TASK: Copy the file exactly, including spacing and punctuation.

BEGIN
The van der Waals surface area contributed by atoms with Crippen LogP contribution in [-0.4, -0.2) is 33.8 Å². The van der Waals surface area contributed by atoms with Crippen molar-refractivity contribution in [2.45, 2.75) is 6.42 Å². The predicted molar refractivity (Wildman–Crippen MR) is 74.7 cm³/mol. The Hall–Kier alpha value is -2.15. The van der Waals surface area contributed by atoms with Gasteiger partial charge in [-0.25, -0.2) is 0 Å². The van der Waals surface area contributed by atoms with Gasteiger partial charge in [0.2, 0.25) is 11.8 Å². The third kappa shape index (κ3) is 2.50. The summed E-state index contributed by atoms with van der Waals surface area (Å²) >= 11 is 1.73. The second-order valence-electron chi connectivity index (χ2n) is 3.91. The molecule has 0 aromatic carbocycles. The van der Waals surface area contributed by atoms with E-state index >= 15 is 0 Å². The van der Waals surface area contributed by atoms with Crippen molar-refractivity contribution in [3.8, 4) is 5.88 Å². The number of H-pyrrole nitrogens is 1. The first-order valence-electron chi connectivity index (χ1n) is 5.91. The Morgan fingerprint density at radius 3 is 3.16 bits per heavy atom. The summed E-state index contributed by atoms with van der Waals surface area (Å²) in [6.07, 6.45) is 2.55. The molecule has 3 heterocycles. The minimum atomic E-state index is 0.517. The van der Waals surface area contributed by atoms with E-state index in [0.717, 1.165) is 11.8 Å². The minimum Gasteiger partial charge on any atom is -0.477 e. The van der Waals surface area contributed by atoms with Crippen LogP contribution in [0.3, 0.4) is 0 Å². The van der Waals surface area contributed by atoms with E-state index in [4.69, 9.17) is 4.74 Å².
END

The van der Waals surface area contributed by atoms with Crippen LogP contribution in [-0.4, -0.2) is 33.8 Å². The van der Waals surface area contributed by atoms with Crippen molar-refractivity contribution in [2.45, 2.75) is 6.42 Å². The predicted molar refractivity (Wildman–Crippen MR) is 74.7 cm³/mol. The Hall–Kier alpha value is -2.15. The van der Waals surface area contributed by atoms with Gasteiger partial charge in [-0.25, -0.2) is 0 Å². The van der Waals surface area contributed by atoms with Gasteiger partial charge in [0.2, 0.25) is 11.8 Å². The third kappa shape index (κ3) is 2.50. The summed E-state index contributed by atoms with van der Waals surface area (Å²) >= 11 is 1.73. The second-order valence-electron chi connectivity index (χ2n) is 3.91. The molecule has 0 aromatic carbocycles. The van der Waals surface area contributed by atoms with E-state index >= 15 is 0 Å². The van der Waals surface area contributed by atoms with Crippen molar-refractivity contribution in [3.8, 4) is 5.88 Å². The number of H-pyrrole nitrogens is 1. The first-order valence-electron chi connectivity index (χ1n) is 5.91. The Morgan fingerprint density at radius 3 is 3.16 bits per heavy atom. The summed E-state index contributed by atoms with van der Waals surface area (Å²) in [6.07, 6.45) is 2.55. The molecule has 3 heterocycles. The minimum atomic E-state index is 0.517. The van der Waals surface area contributed by atoms with E-state index in [0.717, 1.165) is 11.8 Å². The minimum Gasteiger partial charge on any atom is -0.477 e. The van der Waals surface area contributed by atoms with Crippen LogP contribution in [0.3, 0.4) is 0 Å². The van der Waals surface area contributed by atoms with E-state index in [4.69, 9.17) is 4.74 Å².